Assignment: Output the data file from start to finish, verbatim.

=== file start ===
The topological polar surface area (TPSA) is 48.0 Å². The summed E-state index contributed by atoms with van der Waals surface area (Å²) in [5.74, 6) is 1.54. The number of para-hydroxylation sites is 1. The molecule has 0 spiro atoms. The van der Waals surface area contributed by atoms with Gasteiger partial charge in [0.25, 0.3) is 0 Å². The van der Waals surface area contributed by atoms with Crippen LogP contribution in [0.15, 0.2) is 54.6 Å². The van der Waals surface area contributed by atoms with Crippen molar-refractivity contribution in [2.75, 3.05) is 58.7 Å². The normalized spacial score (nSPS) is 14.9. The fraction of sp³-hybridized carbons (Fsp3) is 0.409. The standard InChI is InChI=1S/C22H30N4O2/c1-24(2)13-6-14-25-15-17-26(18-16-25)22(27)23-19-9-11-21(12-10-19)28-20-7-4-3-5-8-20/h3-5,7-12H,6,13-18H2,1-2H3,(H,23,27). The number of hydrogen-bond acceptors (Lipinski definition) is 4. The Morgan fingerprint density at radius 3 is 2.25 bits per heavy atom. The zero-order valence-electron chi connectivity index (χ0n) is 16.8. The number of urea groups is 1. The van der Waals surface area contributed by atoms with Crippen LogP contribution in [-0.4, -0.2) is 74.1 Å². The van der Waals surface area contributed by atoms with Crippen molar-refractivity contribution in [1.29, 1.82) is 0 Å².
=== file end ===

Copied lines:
The topological polar surface area (TPSA) is 48.0 Å². The summed E-state index contributed by atoms with van der Waals surface area (Å²) in [5.74, 6) is 1.54. The number of para-hydroxylation sites is 1. The molecule has 0 spiro atoms. The van der Waals surface area contributed by atoms with Gasteiger partial charge in [0.25, 0.3) is 0 Å². The van der Waals surface area contributed by atoms with Crippen LogP contribution in [0.15, 0.2) is 54.6 Å². The van der Waals surface area contributed by atoms with Crippen molar-refractivity contribution in [2.75, 3.05) is 58.7 Å². The normalized spacial score (nSPS) is 14.9. The fraction of sp³-hybridized carbons (Fsp3) is 0.409. The standard InChI is InChI=1S/C22H30N4O2/c1-24(2)13-6-14-25-15-17-26(18-16-25)22(27)23-19-9-11-21(12-10-19)28-20-7-4-3-5-8-20/h3-5,7-12H,6,13-18H2,1-2H3,(H,23,27). The number of hydrogen-bond acceptors (Lipinski definition) is 4. The Morgan fingerprint density at radius 3 is 2.25 bits per heavy atom. The zero-order valence-electron chi connectivity index (χ0n) is 16.8. The number of urea groups is 1. The van der Waals surface area contributed by atoms with Crippen LogP contribution in [-0.4, -0.2) is 74.1 Å². The van der Waals surface area contributed by atoms with Crippen molar-refractivity contribution in [1.29, 1.82) is 0 Å².